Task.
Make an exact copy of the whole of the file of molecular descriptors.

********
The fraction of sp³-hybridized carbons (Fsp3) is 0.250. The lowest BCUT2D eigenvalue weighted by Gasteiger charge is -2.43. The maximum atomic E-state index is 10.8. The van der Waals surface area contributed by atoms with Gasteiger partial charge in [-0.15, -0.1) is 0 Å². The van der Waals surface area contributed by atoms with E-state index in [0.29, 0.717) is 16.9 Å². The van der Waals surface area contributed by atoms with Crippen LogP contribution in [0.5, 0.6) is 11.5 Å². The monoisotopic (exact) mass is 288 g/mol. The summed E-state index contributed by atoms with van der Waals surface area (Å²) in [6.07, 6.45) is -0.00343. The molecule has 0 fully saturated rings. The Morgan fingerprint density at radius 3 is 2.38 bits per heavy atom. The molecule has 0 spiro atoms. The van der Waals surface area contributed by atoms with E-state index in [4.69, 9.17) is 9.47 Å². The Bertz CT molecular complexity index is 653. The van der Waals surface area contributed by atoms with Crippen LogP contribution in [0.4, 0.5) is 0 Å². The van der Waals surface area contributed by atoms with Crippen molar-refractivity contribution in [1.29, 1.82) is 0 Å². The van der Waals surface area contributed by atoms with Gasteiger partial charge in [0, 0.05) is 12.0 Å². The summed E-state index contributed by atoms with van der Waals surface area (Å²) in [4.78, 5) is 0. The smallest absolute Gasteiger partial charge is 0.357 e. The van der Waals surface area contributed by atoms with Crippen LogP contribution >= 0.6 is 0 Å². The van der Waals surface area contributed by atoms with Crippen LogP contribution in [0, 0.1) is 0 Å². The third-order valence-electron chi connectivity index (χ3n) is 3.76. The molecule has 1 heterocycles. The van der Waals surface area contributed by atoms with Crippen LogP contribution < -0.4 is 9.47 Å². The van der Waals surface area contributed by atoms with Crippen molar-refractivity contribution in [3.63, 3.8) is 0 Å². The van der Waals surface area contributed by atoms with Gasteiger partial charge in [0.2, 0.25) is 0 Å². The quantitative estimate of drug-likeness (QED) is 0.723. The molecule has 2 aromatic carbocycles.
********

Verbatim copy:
The fraction of sp³-hybridized carbons (Fsp3) is 0.250. The lowest BCUT2D eigenvalue weighted by Gasteiger charge is -2.43. The maximum atomic E-state index is 10.8. The van der Waals surface area contributed by atoms with Gasteiger partial charge in [-0.15, -0.1) is 0 Å². The van der Waals surface area contributed by atoms with E-state index in [0.29, 0.717) is 16.9 Å². The van der Waals surface area contributed by atoms with Crippen LogP contribution in [0.5, 0.6) is 11.5 Å². The monoisotopic (exact) mass is 288 g/mol. The summed E-state index contributed by atoms with van der Waals surface area (Å²) in [6.07, 6.45) is -0.00343. The molecule has 0 fully saturated rings. The Morgan fingerprint density at radius 3 is 2.38 bits per heavy atom. The molecule has 0 spiro atoms. The van der Waals surface area contributed by atoms with E-state index in [4.69, 9.17) is 9.47 Å². The Bertz CT molecular complexity index is 653. The van der Waals surface area contributed by atoms with Crippen LogP contribution in [0.4, 0.5) is 0 Å². The van der Waals surface area contributed by atoms with Crippen molar-refractivity contribution in [1.29, 1.82) is 0 Å². The van der Waals surface area contributed by atoms with Gasteiger partial charge in [0, 0.05) is 12.0 Å². The summed E-state index contributed by atoms with van der Waals surface area (Å²) in [4.78, 5) is 0. The smallest absolute Gasteiger partial charge is 0.357 e. The van der Waals surface area contributed by atoms with Crippen LogP contribution >= 0.6 is 0 Å². The van der Waals surface area contributed by atoms with Crippen LogP contribution in [0, 0.1) is 0 Å². The third-order valence-electron chi connectivity index (χ3n) is 3.76. The molecule has 1 heterocycles. The van der Waals surface area contributed by atoms with Crippen LogP contribution < -0.4 is 9.47 Å². The van der Waals surface area contributed by atoms with Crippen molar-refractivity contribution in [3.63, 3.8) is 0 Å². The van der Waals surface area contributed by atoms with Gasteiger partial charge in [0.2, 0.25) is 0 Å². The quantitative estimate of drug-likeness (QED) is 0.723. The molecule has 2 aromatic carbocycles.